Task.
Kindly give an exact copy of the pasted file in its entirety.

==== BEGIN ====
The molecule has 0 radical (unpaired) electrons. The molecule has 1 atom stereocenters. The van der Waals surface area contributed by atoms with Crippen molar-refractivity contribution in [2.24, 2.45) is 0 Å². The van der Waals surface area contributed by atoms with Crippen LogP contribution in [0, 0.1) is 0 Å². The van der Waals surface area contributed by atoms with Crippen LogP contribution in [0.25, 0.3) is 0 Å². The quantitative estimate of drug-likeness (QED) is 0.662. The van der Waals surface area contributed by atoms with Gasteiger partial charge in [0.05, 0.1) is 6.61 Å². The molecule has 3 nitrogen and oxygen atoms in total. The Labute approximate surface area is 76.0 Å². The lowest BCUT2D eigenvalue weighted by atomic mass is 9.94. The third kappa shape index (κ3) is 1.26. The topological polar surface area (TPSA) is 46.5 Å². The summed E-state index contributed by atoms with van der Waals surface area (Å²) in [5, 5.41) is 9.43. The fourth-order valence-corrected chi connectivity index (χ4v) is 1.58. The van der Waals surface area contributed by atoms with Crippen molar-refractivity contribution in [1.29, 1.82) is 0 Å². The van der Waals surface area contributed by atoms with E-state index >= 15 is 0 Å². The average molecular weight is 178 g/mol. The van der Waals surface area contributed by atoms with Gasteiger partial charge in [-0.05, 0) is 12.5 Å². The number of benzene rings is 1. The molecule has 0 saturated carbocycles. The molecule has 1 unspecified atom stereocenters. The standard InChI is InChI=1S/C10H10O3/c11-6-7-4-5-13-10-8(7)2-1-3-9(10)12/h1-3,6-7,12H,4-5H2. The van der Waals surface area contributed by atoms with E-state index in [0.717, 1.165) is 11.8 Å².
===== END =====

The molecule has 0 radical (unpaired) electrons. The molecule has 1 atom stereocenters. The van der Waals surface area contributed by atoms with Crippen molar-refractivity contribution in [2.24, 2.45) is 0 Å². The van der Waals surface area contributed by atoms with Crippen LogP contribution in [0, 0.1) is 0 Å². The van der Waals surface area contributed by atoms with Crippen LogP contribution in [0.25, 0.3) is 0 Å². The quantitative estimate of drug-likeness (QED) is 0.662. The van der Waals surface area contributed by atoms with Gasteiger partial charge in [0.05, 0.1) is 6.61 Å². The molecule has 3 nitrogen and oxygen atoms in total. The Labute approximate surface area is 76.0 Å². The lowest BCUT2D eigenvalue weighted by atomic mass is 9.94. The third kappa shape index (κ3) is 1.26. The topological polar surface area (TPSA) is 46.5 Å². The summed E-state index contributed by atoms with van der Waals surface area (Å²) in [5, 5.41) is 9.43. The fourth-order valence-corrected chi connectivity index (χ4v) is 1.58. The van der Waals surface area contributed by atoms with Crippen molar-refractivity contribution in [1.29, 1.82) is 0 Å². The van der Waals surface area contributed by atoms with E-state index >= 15 is 0 Å². The average molecular weight is 178 g/mol. The van der Waals surface area contributed by atoms with Gasteiger partial charge in [-0.05, 0) is 12.5 Å². The number of benzene rings is 1. The molecule has 0 saturated carbocycles. The molecule has 1 unspecified atom stereocenters. The standard InChI is InChI=1S/C10H10O3/c11-6-7-4-5-13-10-8(7)2-1-3-9(10)12/h1-3,6-7,12H,4-5H2. The van der Waals surface area contributed by atoms with E-state index in [0.717, 1.165) is 11.8 Å².